Opinion

Energy, CCAs and the seniors’ cost burden

San Francisco skyline at sunset, as its electricity usage kicks in. (Photo: Joseph Sohm)

The Legislature will be reviewing a flurry of bills upon its return from summer recess, but an informational hearing regarding Community Choice Aggregations (CCAs) on Wednesday morning in the Senate Energy, Utilities and Communications Committee warrants equal attention.

A current law that is supposed to protect seniors and all electricity customers from paying for power that was purchased for other customers is not working. A broad coalition of senior groups and dozens of others is encouraging the Senate committee to discuss the fair allocation of costs for clean energy and other long-term contracts that were purchased to meet our state’s clean energy goals and to maintain electric system reliability.

Seniors, like the clear majority of Californians, support the state’s transition to cleaner, renewable energy even if it means paying a bit more to jump-start new technologies and industries until they become market competitive.

We all benefit from these investments in clean energy and electric system reliability, so we should all share equitably in the costs.

But in some parts of the state, customers could end up paying as much as $150 per year more than they should. That amount will increase as more customers join CCAs and fewer and fewer customers are left to pick up the tab for the cost of state-mandated renewable energy contracts and other programs.

Virtually every interested party has acknowledged this is a problem, including the California Public Utilities Commission (CPUC), consumer advocates, utilities and even CCAs. The question becomes what to do about it. Fortunately, the CPUC recently opened a formal proceeding to collect input and will hopefully fix the problem, but time is of the essence.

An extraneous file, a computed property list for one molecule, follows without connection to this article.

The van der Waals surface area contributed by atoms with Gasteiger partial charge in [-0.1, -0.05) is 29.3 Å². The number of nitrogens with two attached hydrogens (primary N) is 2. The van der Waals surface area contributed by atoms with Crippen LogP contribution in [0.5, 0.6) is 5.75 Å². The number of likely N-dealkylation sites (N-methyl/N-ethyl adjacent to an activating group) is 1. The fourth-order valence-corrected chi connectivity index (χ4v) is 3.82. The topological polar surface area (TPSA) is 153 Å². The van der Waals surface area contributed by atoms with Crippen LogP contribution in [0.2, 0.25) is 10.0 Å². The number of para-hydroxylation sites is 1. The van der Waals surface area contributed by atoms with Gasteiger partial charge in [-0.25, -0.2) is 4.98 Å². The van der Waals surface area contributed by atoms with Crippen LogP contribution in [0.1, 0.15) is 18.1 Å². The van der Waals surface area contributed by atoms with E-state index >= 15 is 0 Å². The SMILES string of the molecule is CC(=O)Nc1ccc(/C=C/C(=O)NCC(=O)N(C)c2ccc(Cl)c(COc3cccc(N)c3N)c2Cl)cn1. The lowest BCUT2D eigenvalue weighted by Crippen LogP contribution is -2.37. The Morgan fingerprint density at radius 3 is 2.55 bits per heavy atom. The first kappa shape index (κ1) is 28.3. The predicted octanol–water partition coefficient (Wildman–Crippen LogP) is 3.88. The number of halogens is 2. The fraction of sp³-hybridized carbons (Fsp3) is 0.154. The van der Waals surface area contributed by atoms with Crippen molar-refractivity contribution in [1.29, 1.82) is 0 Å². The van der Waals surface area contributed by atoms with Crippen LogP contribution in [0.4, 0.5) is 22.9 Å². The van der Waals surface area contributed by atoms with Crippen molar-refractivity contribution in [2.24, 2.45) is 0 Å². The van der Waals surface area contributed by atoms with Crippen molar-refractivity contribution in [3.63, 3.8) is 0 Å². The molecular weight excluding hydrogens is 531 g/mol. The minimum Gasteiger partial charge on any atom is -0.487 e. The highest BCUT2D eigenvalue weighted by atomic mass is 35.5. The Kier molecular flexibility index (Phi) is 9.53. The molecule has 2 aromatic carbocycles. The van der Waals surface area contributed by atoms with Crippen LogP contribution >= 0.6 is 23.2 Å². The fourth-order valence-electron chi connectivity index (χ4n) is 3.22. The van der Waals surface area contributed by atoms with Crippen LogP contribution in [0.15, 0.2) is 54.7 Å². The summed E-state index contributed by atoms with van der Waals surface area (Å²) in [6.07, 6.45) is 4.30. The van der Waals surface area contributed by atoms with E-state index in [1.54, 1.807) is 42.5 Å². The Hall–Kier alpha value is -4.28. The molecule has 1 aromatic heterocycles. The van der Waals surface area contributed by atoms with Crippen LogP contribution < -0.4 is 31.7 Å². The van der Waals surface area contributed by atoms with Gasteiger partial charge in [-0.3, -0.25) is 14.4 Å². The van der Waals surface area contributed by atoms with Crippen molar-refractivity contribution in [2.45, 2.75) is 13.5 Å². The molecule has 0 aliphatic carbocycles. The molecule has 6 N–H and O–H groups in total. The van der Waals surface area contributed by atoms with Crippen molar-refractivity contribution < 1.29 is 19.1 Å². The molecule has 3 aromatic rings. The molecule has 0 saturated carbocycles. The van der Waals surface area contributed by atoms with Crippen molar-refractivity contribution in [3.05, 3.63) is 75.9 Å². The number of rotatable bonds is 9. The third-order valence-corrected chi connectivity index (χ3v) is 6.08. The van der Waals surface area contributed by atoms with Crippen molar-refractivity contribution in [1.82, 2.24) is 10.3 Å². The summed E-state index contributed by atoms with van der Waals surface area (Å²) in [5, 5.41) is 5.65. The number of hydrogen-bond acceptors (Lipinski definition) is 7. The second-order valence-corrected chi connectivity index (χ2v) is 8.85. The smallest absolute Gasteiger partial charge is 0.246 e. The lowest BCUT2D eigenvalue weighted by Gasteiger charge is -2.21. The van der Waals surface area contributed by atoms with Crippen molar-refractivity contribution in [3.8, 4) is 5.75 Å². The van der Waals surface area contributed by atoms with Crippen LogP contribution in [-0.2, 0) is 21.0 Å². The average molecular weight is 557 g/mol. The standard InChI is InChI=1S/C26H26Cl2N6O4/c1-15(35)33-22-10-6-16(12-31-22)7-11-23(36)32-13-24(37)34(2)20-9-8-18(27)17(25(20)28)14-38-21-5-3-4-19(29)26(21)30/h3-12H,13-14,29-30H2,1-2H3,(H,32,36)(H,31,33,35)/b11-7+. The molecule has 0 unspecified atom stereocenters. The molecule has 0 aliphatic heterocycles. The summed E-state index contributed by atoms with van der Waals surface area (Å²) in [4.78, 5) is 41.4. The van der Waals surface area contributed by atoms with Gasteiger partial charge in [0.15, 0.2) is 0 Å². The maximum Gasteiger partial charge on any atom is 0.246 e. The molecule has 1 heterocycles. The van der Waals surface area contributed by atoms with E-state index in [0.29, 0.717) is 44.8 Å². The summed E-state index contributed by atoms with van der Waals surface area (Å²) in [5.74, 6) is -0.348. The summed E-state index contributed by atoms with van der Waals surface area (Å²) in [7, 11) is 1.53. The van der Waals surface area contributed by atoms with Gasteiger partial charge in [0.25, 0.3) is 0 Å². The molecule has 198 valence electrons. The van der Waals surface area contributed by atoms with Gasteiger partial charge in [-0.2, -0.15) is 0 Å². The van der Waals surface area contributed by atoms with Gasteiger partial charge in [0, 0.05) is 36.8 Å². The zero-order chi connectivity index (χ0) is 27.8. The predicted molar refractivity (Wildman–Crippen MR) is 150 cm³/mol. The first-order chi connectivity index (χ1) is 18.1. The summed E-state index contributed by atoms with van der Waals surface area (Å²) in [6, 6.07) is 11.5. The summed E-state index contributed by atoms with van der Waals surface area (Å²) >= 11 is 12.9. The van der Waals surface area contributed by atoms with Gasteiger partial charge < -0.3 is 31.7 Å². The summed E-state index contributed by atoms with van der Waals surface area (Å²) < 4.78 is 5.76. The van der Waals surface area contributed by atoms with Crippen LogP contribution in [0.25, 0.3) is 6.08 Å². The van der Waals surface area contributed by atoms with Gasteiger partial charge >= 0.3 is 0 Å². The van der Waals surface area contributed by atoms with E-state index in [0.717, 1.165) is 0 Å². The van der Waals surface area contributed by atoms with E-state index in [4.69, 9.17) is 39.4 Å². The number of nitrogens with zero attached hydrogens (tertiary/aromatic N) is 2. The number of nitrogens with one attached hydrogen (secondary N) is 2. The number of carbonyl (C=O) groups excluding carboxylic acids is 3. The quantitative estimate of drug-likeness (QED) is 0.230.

Seniors, like the clear majority of Californians, support the state’s transition to cleaner, renewable energy even if it means paying a bit more to jump-start new technologies and industries until they become market competitive. We benefit from cleaner air and want to leave the world a better place for our children and grandchildren.

However, when the state passed laws mandating that utilities buy more renewable power, it envisioned the costs being equitably shared among all customers. Regrettably, that is not the case.

An increasing number of communities are forming CCAs and taking over power-purchasing responsibilities from utilities for their residents. That in and of itself is not a problem. In fact, more choices and competition can be a good thing for consumers.

The law that created CCAs was clear — it required a mechanism “to prevent a shifting of costs to an electrical corporation’s bundled customers.” Unfortunately, the current regulatory mechanism in place to protect customers from cost-shifts is not working.

It has been estimated that some customers who now receive power through an alternative energy provider like CCAs may on average only pay roughly 65 percent of the cost of clean energy that was purchased on their behalf.

As a result, many electricity customers, including seniors, are paying not only for power purchased on their behalf, but also for power that was purchased for customers now receiving power from CCAs.

The Congress of California Seniors, California League of United Latin American Citizens, California State Conference NAACP and dozens of other senior, community and small business groups wrote a letter to the full Utilities Commission urging Commissioners to ensure that no customer is left paying for energy purchased on another’s behalf.

It’s time for legislators and the commission to finally address this inequity to protect sustainable customer choice and our clean energy future.

Ed’s Note: Gary Passmore is the president of the Congress of California Seniors.

 


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